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Last fall, Cornwall Manor participated in a pen-pal program initiated by the Wellness Committee. While the experience was rewarding, fun, and yes, even educational (for both residents and students), I wanted to share why I, as chairperson of the Wellness Committee, asked the committee members to establish this program in the first place.
It has everything to do with the art and skill of writing, writing on paper, not texting on one’s phone. Not only have schools lost the opportunity to teach cursive writing, they’ve lost the opportunity to teach writing itself.
So here are at least six good reasons for teaching writing (letters or otherwise):
- While electronic gadgets may seem to have negated the need for writing, drawing the world together more dramatically and providing us with untold amounts of information, it’s just the opposite. They have actually increased the demand for writers. In a complex and changing society, more people are needed who can write, who can order and communicate information and experience.
- Writing, for many students, is the skill which can unlock the language arts. Students who have never read often begin to read in a writing program. They have to read their own words to recognize what they’ve said and decide how to say it more effectively. Classmates may even begin to help each other in this way. This eventually should lead to an interest in reading published writers dealing with a variety of subject matter.
- Writing is thinking. Writing with the language of words (think mathematics and the language of figures) is the most precise and disciplined form of thinking. When we see what we’ve written (essentially what we’ve said), we often need to reconsider it, refocus it — in other words, think.
- Writing is an ethical act, because the single most important quality in writing is honesty. It may be especially important at this time in our history to teach writing, where the difference between the dishonest word and the honest word, between the true and the untrue is revealed.
- Writing is a process of self-discovery. It’s a process in which each person attempts to find the meaning of his or her life. We use language not so much to report what we know, but to discover what we know. It’s important that students have the opportunity for disciplined, intensive self-exploration through writing.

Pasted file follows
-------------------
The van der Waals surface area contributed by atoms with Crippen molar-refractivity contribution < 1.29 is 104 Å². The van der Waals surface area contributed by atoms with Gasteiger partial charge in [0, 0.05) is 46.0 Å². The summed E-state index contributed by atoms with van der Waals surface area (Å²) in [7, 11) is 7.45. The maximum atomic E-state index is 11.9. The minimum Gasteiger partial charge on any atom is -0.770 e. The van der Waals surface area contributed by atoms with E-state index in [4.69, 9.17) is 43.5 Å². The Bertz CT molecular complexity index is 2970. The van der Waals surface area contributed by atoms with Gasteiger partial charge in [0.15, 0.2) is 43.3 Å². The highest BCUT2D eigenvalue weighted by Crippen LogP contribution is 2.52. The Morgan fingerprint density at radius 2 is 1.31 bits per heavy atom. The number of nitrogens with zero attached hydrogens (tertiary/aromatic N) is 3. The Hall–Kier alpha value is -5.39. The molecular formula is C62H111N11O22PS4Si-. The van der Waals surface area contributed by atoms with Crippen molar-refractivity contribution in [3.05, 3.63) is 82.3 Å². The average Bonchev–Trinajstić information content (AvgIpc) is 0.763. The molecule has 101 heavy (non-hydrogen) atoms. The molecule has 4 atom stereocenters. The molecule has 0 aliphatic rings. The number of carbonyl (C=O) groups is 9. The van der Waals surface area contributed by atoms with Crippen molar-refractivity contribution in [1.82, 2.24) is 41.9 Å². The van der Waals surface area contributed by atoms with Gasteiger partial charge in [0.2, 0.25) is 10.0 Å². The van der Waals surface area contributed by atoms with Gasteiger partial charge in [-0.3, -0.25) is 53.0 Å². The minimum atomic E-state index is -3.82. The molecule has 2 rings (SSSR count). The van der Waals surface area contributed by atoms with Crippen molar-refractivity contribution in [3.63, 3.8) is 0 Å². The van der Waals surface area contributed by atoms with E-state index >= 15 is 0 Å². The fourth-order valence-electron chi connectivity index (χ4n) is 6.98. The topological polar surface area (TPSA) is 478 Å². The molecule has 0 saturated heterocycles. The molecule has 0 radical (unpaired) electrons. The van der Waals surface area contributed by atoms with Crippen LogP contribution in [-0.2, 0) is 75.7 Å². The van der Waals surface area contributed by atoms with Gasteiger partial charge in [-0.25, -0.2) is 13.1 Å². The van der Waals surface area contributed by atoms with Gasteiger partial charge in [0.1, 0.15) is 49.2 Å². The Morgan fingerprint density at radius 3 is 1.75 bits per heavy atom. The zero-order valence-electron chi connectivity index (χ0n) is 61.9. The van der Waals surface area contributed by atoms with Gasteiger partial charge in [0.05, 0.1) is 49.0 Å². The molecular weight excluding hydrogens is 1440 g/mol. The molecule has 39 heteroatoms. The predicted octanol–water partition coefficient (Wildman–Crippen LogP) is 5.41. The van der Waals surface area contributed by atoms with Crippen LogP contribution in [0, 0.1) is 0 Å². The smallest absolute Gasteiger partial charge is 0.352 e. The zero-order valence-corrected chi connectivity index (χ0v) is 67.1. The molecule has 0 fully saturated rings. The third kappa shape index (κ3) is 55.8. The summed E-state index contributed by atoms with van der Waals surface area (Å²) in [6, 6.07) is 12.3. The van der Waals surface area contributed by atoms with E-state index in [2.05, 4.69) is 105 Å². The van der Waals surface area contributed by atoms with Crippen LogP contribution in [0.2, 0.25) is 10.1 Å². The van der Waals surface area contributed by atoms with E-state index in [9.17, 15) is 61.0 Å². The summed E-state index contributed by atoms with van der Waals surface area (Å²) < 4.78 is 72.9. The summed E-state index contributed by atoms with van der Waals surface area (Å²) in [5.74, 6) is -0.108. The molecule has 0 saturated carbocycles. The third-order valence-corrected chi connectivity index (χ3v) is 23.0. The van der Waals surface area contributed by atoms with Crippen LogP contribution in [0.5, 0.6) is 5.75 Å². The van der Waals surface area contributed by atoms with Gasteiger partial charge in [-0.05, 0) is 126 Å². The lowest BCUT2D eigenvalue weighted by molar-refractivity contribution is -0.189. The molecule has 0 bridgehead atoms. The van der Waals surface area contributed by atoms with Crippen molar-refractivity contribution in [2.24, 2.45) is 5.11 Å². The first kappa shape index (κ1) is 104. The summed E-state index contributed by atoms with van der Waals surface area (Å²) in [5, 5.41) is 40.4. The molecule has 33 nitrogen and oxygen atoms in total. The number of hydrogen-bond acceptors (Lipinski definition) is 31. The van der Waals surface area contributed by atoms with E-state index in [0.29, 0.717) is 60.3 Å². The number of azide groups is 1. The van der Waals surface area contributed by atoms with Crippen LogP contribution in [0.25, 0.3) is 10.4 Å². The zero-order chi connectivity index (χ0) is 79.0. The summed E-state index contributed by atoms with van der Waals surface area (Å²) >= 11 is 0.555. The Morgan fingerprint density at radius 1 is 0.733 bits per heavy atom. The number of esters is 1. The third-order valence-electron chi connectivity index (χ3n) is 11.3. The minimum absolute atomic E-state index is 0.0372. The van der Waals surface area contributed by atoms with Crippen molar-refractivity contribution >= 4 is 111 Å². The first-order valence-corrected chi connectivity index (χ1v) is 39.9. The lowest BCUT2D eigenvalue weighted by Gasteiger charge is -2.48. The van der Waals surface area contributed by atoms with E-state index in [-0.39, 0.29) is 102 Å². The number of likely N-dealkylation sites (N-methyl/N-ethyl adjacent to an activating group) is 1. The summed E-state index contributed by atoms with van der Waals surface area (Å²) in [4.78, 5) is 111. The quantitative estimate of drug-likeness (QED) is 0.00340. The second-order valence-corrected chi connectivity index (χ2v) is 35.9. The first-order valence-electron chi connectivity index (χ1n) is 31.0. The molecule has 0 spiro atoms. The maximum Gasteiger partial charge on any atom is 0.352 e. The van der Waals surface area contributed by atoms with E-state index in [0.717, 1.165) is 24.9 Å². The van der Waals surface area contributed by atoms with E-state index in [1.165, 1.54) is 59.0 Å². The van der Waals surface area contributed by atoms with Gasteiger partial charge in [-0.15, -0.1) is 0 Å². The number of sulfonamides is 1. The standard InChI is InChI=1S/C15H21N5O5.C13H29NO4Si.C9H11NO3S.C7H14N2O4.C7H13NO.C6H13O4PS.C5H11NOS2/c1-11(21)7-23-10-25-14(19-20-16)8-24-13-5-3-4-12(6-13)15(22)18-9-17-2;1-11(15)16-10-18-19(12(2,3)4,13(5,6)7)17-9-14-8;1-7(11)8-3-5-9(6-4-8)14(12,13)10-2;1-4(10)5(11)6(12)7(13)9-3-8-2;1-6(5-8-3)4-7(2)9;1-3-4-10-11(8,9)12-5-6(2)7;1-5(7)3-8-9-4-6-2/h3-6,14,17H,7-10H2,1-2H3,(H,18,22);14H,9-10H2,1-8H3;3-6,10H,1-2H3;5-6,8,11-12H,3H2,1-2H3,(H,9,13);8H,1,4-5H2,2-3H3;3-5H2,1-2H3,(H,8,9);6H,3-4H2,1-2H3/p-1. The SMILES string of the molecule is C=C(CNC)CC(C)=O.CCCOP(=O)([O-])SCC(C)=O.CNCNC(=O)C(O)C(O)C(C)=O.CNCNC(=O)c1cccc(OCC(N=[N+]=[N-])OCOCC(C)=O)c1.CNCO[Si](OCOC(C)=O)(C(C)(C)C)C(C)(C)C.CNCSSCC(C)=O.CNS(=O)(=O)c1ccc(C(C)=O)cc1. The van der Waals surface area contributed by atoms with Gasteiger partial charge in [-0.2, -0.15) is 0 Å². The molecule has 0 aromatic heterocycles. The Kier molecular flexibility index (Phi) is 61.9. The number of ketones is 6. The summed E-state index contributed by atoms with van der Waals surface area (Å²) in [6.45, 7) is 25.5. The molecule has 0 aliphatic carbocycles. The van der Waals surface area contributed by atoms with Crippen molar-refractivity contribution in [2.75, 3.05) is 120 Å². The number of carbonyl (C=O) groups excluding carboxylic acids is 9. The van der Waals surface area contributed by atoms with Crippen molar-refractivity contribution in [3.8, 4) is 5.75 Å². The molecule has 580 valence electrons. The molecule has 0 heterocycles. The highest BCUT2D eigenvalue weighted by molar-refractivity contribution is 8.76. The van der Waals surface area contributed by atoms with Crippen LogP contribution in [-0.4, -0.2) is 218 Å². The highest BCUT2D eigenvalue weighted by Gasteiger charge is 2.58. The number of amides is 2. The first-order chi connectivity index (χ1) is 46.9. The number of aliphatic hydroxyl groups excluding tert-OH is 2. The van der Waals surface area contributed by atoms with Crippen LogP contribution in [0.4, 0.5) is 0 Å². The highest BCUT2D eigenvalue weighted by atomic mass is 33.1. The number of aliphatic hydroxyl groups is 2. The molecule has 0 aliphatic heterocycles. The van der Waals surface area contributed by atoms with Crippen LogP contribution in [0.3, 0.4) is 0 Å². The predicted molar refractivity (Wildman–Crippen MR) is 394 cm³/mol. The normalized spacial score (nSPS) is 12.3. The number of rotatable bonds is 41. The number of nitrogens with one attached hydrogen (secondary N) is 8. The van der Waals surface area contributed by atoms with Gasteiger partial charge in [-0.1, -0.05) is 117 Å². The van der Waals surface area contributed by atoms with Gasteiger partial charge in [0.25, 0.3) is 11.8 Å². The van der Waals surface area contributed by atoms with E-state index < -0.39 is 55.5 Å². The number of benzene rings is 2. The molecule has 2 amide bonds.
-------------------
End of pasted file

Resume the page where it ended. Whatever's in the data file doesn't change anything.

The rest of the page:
- Writing is an art, and art is profound play. Art is making, creating, building. It’s an experience in attempting to add something to the world that was not there before.
Some of what I’ve written here was outlined in the Goals/Objectives I gave to the teachers last school year. Having said all this, I should end with the understanding that not all students will respond well to this philosophy, the knowledge of which we’re all already painfully aware. We simply need to respect our efforts, and theirs. If a student does not perform well at first, it’s important to understand that “failure” is an essential part of the writing process, so it helps for students to understand this as they are usually subject to a success-centered curriculum in schools. Your letters back and forth during the year are not graded (think spelling and grammar). We’ve created a safe place for students to think and compose, essentially for the first time, on paper without criticism. This allows for future communication on paper, awakening a new (writing on paper?? What a concept!) and exciting form of contact, not only with their peers, but with their grandparents and friends who may live a few states away.
We are, after all, listeners, an audience eager to respond to young writers who are just beginning to find their voices. Here is experience that is fresh, language in the process of being discovered, forms in the process of being explored, voices growing strong in their own way.
Simply put, we’re helping them discover themselves.
John Keosseian is the chairperson for the Wellness Committee at Cornwall Manor.